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Phillips v. Montemayor

Court of Appeals of Texas, Thirteenth District, Corpus Christi-Edinburg

July 18, 2019

JASON R. PHILLIPS, M.D., Appellant,
v.
MARIA MONTEMAYOR, INDIVIDUALLY, A/N/F OF A.J.M., A MINOR CHILD, AND ALFREDO MONTEMAYOR, SPOUSE, Appellees. APC HOME HEALTH SERVICE, INC., Appellant,
v.
MARIA MONTEMAYOR, INDIVIDUALLY, A/N/F OF A.J.M., A MINOR CHILD, AND ALFREDO MONTEMAYOR, SPOUSE, Appellees.

          On appeal from the 445th District Court of Cameron County, Texas.

          Before Justices Benavides, Hinojosa, and Perkes

          MEMORANDUM OPINION

          GREGORY T. PERKES JUSTICE.

         This dispute concerns a healthcare liability suit brought by appellees, Maria Montemayor individually, a/n/f of A.J.M. a minor child, and Alfredo Montemayor her spouse, against appellants, Dr. Jason R. Phillips and APC Home Health Service, Inc. (APC), following Montemayor's diagnosis of Wernicke's Encephalopathy (WE), a thiamine deficiency. By what we construe as one issue, appellants argue that the trial court abused its discretion in denying their respective motions to dismiss under the Texas Medical Liability Act (the Act).[1] See Tex. Civ. Prac. & Rem. Code § 74.351(b). We affirm.

         I. Background

         A. Montemayor's Medical History

         According to the record, Montemayor underwent a laparoscopic sleeve gastrectomy on July 29, 2015; at the time of surgery, she weighed 228 lbs. The surgery was performed by Dr. Ashraf Hilmy at Valley Baptist Medical Center in Harlingen, Texas. Montemayor developed an intra-abdominal abscess, and she was hospitalized postoperatively. During her hospitalization, Montemayor's husband reported cognitive changes. Montemayor was discharged on August 18 and placed on a clear liquid diet with a protein supplement. On August 25, at a follow-up visitation with Dr. Hilmy, Montemayor reported struggling with nausea and having difficulty swallowing. Montemayor was instructed to drink protein shakes and referred for a "swallow study," which found a leak near her stomach. On August 27, Dr. Hilmy referred Montemayor to Dr. Phillips, a gastroenterologist, to control the gastric leak.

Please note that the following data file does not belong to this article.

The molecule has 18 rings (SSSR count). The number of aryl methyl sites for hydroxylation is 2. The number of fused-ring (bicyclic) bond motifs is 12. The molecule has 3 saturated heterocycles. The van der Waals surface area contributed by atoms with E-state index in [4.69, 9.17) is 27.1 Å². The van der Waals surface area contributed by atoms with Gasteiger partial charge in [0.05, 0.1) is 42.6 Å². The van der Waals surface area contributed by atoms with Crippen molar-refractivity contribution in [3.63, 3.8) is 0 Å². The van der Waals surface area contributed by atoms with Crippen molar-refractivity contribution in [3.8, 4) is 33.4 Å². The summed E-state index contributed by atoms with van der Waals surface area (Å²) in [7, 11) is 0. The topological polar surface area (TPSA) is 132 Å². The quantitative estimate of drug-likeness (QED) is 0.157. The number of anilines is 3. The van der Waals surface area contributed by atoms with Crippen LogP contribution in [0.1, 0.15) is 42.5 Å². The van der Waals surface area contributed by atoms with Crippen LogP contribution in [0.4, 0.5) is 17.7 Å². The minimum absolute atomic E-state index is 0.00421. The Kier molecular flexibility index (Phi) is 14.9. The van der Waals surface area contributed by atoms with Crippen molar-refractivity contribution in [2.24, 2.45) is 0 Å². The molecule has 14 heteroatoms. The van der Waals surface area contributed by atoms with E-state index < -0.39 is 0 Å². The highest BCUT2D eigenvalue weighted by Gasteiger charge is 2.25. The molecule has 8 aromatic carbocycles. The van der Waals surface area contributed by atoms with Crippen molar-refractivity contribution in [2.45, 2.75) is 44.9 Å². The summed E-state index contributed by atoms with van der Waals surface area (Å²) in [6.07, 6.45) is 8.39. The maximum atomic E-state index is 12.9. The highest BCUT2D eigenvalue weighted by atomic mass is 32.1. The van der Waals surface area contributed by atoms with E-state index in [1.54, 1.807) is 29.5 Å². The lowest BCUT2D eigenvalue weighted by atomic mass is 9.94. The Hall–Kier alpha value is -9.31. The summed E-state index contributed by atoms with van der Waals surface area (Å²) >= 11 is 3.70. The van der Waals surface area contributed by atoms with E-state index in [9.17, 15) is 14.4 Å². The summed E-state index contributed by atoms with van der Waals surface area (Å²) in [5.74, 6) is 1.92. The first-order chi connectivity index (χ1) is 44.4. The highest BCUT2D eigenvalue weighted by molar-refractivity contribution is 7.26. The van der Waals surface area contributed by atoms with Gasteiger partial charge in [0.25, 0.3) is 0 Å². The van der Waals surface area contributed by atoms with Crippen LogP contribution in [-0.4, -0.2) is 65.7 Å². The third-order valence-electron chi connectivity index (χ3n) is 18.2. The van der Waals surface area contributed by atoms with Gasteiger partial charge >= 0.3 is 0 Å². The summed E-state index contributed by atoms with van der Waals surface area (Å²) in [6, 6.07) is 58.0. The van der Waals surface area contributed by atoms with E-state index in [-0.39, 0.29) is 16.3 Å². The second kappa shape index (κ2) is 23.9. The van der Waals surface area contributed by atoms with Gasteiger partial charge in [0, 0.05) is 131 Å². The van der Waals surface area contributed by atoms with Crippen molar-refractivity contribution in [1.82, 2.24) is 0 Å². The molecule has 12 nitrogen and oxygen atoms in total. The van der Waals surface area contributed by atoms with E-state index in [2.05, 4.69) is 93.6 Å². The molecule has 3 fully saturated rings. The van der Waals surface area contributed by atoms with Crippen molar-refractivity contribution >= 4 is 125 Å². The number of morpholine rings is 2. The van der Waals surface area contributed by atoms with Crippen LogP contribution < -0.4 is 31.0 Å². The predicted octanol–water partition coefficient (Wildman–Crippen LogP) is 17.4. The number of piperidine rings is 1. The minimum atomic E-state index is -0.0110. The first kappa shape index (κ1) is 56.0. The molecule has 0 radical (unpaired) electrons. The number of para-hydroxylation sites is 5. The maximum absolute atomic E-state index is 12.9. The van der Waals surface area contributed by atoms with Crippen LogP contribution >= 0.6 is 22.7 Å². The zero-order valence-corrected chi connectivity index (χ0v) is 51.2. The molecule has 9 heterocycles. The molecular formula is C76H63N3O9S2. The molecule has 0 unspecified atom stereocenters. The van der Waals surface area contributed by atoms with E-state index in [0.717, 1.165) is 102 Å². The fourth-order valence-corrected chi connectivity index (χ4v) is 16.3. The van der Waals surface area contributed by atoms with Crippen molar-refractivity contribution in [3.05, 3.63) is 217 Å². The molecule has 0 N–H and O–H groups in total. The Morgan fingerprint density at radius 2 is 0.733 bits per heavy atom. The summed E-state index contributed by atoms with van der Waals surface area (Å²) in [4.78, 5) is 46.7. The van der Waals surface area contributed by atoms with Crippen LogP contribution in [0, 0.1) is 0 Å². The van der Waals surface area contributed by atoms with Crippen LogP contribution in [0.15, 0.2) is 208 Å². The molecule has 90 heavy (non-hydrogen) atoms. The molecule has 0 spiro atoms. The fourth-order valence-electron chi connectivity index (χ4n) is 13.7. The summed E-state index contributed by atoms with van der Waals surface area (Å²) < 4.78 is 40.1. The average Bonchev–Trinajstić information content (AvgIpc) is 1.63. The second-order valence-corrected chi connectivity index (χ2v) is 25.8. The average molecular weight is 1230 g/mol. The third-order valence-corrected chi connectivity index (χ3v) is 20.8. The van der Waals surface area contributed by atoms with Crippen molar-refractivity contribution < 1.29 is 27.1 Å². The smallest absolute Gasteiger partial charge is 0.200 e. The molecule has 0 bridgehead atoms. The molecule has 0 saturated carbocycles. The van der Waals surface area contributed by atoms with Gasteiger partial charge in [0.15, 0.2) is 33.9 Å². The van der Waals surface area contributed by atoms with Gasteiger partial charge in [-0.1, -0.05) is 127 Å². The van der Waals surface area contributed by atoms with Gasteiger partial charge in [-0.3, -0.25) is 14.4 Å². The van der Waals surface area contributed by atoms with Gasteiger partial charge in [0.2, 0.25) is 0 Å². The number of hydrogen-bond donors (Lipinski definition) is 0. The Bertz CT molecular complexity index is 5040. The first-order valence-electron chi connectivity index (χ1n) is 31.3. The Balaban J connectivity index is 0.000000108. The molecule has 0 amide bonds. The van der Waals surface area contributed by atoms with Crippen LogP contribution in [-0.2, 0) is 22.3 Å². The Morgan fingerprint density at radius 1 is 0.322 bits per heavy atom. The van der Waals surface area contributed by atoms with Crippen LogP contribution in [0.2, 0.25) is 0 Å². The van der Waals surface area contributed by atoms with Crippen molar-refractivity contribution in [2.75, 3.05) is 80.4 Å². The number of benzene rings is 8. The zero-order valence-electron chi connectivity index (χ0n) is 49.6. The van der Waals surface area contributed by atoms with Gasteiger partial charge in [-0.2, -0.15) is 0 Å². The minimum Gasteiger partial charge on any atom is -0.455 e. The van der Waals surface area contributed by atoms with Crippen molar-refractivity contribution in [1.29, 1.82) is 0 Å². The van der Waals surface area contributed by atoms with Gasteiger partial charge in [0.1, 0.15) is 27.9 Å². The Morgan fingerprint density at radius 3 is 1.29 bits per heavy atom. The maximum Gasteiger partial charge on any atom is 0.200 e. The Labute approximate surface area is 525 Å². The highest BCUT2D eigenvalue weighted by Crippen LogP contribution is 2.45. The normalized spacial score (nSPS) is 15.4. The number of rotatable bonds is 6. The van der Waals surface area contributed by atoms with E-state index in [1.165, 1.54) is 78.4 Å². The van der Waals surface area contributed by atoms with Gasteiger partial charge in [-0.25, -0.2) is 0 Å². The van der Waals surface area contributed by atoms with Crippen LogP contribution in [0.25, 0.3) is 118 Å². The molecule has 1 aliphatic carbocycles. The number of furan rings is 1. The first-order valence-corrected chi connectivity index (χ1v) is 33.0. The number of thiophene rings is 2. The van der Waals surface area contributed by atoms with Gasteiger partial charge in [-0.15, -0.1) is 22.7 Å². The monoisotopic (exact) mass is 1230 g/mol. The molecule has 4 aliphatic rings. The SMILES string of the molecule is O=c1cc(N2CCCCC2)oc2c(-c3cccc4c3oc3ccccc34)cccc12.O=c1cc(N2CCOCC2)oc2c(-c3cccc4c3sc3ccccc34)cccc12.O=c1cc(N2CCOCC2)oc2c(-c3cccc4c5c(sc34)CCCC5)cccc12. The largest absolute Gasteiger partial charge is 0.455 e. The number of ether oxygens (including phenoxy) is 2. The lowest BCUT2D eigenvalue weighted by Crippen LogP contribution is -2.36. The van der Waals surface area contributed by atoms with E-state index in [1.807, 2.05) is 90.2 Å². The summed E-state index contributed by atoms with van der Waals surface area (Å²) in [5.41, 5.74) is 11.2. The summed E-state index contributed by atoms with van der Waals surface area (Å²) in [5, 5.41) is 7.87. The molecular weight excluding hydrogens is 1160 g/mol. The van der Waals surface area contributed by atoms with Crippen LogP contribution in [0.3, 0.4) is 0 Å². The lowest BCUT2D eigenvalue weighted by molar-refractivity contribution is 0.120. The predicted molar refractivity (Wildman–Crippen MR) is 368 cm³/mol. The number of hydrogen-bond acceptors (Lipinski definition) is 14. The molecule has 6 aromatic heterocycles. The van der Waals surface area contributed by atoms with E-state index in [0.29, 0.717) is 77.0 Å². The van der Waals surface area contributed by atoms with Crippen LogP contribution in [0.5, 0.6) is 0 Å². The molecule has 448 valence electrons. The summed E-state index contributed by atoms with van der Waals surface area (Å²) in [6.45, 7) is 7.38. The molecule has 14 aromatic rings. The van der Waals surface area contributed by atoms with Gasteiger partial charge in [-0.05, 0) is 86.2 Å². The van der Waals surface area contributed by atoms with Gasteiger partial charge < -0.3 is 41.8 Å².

On September 17, Montemayor was examined by her primary care physician, Dr. Diana Lozano. Dr. Lozano documented nausea in Montemayor's patient file, although her notes also indicated Montemayor was able to eat and drink. Less than a week later, however, Dr. Lozano treated Montemayor for sore throat, fever, nausea, vomiting, and weakness. Dr. Lozano documented that Montemayor was suffering from dehydration, failure to thrive, and gastroparesis. Montemayor was treated with intravenous fluids (IV fluids) to address her dehydration. Montemayor met with Dr. Hilmy on September 29, and she complained of continued nausea and vomiting again to him.

         On October 2, Montemayor was prescribed anti-nausea medication by Dr. Lozano. Three days later at a follow-up appointment, Montemayor was still reporting vomiting despite medication; she weighed 182 lbs-almost 50 lbs less than the month prior. In response to Montemayor's persistent nausea, Dr. Lozano recommended Montemayor supplement her diet with protein shakes and take her anti-nausea medication as needed. Montemayor saw Dr. Hilmy on October 6 and 8, and a CT-scan was performed to evaluate the extent of her gastric leak. Dr. Hilmy referred Montemayor back to Dr. Phillips on October 13, and on October 20, Dr. Phillips performed surgery to fix the leak. At a follow-up with Dr. Phillips on October 26, he documented that Montemayor "continues to vomit everything-small liquid meals, regular meals. Failed oral [medications]." Dr. Phillips also indicated in his notes that he: